Updated on August 5, 2015
53. ‘May Day’ by F. Scott Fitzgerald
The story opens with two college friends – Gordon Sterrett and Philip Dean – reunited after years apart. Since they knew each other, their fortunes have gone in very different directions: Sterrett is down on his luck, poor and being sucked dry by a woman who he desperately wants to get away from. Dean, on the other hand, is prosperous and wealthy. In the first chapter we see Sterrett asking Dean for money. The latter reluctantly agrees and, in the same moment, each comes to the unspoken conclusion that they hate each other.
‘May Day’ is set against the backdrop of American soldiers returning from the war and is mostly set over the course of one night in New York. Conflict abroad brings anguish and disillusionment to New York’s easy, fashionable circles and there is a sense of tension that bubbles under the surface of every scene.
The pair of men introduced at the beginning of the story, is mirrored by the pair of leading women: there is the young. beautiful and faintly bored Edith (who both men have their eye on), contrasted with the overly made-up and clingy Jewel Hudson (who neither is interested in). Each of the main characters, it seems, is complemented by their opposite. The beauties have their drab counterparts, the passionate lovers have their colder rivals.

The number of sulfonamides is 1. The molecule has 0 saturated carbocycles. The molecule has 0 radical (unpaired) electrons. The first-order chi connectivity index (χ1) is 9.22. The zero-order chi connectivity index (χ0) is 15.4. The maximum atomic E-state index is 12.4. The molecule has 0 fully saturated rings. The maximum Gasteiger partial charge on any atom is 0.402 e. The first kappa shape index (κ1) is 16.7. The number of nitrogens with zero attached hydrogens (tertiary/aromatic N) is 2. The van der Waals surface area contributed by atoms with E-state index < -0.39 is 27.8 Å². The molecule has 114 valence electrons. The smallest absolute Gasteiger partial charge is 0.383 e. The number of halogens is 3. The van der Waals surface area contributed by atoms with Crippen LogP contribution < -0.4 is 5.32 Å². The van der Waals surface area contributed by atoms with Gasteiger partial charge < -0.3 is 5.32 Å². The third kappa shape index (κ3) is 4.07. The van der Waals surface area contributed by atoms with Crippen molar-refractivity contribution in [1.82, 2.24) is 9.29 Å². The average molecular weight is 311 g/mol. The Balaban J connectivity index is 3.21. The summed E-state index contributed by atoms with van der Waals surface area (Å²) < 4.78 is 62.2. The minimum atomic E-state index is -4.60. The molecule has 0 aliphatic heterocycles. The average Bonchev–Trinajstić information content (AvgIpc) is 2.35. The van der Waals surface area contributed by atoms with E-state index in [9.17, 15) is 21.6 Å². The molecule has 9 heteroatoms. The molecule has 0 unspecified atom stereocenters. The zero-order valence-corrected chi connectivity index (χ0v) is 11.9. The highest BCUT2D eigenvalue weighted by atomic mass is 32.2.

Another duo – Carrol Key and Gus Rose – form the story’s second plot. They have been discharged from the army and are wandering the streets looking for, firstly, alcohol and, secondly, a new leader to follow. As the night wears on they find themselves in the same hotel as the young partygoers (Sterrett, Dean and Edith amongst them) and, eventually, the two separate plots collide, violently.
I loved how, at the beginning, the narrative voice is intimately acquainted with Gordon Sterrett’s inner thoughts, but by the end of the book we are left to piece together what happens to him by his encounters with others. He begins as one of the most sharply drawn characters, who gradually fades into obscurity. Naturally, Fitzgerald’s beautifully descriptive language perfectly conjures the characters’ simultaneous feelings of upheaval and ennui. As for the ending: it is certainly shocking, especially given the depth of sympathy the reader has built up for a character they have only known for a short time.
“Love is fragile – she was thinking – but perhaps the pieces are saved, the things that hovered on lips, that might have been said. The new love words, the tendernesses learned, are treasured up for the next lover.”
I realised, within a page or two, that I’d read this story before – it was part of Fitzgerald’s ‘Flappers and Philosophers‘ collection, which I read in early 2012 – but it was interesting to read it again as a standalone book.
This is the second novella from Melville House’s subscription series.
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